Car bomb in Damascus suburb kills seven

Turkish teenager dies after being hit by stray bullet near Syrian border

A man points towards a burning car, caused by what activists said was shelling by forces loyal to Syria’s president Bashar al-Assad, in the Duma neighborhood of Damascus. Photograph: Bassam Khabieh/Reuters.

A car bomb killed at least seven people and wounded 62 when it exploded on the edge of the Syrian capital Damascus today, state media reported.

State news agency SANA said the bomb hit the al-Siyouf Square in Jaramanah. It blamed “terrorists”, a term the Syrian government uses for rebels who are fighting a two-year-old civil war against president Bashar al-Assad.

Bombs have previously hit Jaramanah, a religiously mixed area that houses supporters and opponents of Assad but which is under army control.

After rebel gains around the country, the army has pushed back in recent weeks and reinforced the capital while rebels hold outlying areas. The insurgents use mortars and car bombs to hit areas still held by the government.


The United Nations says nearly 100,000 people have been killed in the war, which started with peaceful protests against four decades of family rule but turned violent in the face of a security crackdown.

Separately, a 15-year-old Turkish boy died last night from injuries sustained last week when he was hit by stray bullets from Syria during clashes between Kurdish fighters and Islamist rebels near the Turkish border.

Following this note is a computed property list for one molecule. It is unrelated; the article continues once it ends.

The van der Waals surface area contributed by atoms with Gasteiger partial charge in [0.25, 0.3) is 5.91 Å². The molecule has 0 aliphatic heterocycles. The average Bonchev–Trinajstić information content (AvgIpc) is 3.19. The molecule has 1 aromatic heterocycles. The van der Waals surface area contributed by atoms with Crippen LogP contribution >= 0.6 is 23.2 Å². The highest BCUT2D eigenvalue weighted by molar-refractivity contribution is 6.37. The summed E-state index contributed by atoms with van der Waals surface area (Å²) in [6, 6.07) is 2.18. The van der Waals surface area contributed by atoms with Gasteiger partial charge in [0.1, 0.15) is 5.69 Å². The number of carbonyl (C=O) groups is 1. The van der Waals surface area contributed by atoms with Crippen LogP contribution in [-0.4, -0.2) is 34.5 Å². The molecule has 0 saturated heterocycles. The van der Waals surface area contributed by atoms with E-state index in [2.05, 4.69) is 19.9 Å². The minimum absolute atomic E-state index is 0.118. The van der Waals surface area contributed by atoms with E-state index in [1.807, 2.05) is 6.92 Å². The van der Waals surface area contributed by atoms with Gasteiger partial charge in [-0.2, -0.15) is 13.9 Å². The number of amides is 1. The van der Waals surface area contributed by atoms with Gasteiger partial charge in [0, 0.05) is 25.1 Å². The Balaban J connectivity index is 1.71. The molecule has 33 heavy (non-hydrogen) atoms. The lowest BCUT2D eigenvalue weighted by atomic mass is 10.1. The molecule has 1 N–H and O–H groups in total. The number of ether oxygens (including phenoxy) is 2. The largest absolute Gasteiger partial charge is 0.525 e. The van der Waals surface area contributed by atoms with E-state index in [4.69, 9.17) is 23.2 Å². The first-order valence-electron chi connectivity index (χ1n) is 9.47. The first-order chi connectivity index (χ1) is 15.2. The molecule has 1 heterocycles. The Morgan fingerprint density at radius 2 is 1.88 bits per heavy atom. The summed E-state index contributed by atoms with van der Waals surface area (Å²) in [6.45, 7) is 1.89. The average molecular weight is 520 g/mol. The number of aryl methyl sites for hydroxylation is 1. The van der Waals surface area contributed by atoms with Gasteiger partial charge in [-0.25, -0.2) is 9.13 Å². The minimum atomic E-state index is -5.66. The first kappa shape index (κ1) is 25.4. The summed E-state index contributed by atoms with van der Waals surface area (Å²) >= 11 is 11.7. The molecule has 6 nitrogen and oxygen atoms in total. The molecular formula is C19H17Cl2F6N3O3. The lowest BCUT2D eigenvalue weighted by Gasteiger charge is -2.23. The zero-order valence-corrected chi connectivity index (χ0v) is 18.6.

Fighting in the border area has fuelled fears in Ankara about violence spilling from Syria's civil war into Turkey, and prime minister Tayyip Erdogan called a meeting with his military and intelligence chiefs and senior cabinet ministers on yesterday to discuss the unrest.

The town of Ras al-Ain in northeastern Syria has seen intense clashes between Democratic Union Party (PYD) fighters, a Syrian Kurdish party with links to Kurdish militants in Turkey, and Islamist Arab rebels from the al Qaeda-linked Nusra front.

Turkish troops shot at PYD fighters in Syria last week in line with its rules of engagement after two rocket-propelled grenades from Syria struck a border post on the Turkish side.

The recent capture of Ras al-Ain by the PYD has raised alarm in Ankara that the emergence of an autonomous Kurdish region in Syria could embolden homegrown militants of the Kurdistan Workers Party (PKK), which is fighting for autonomy in Turkey.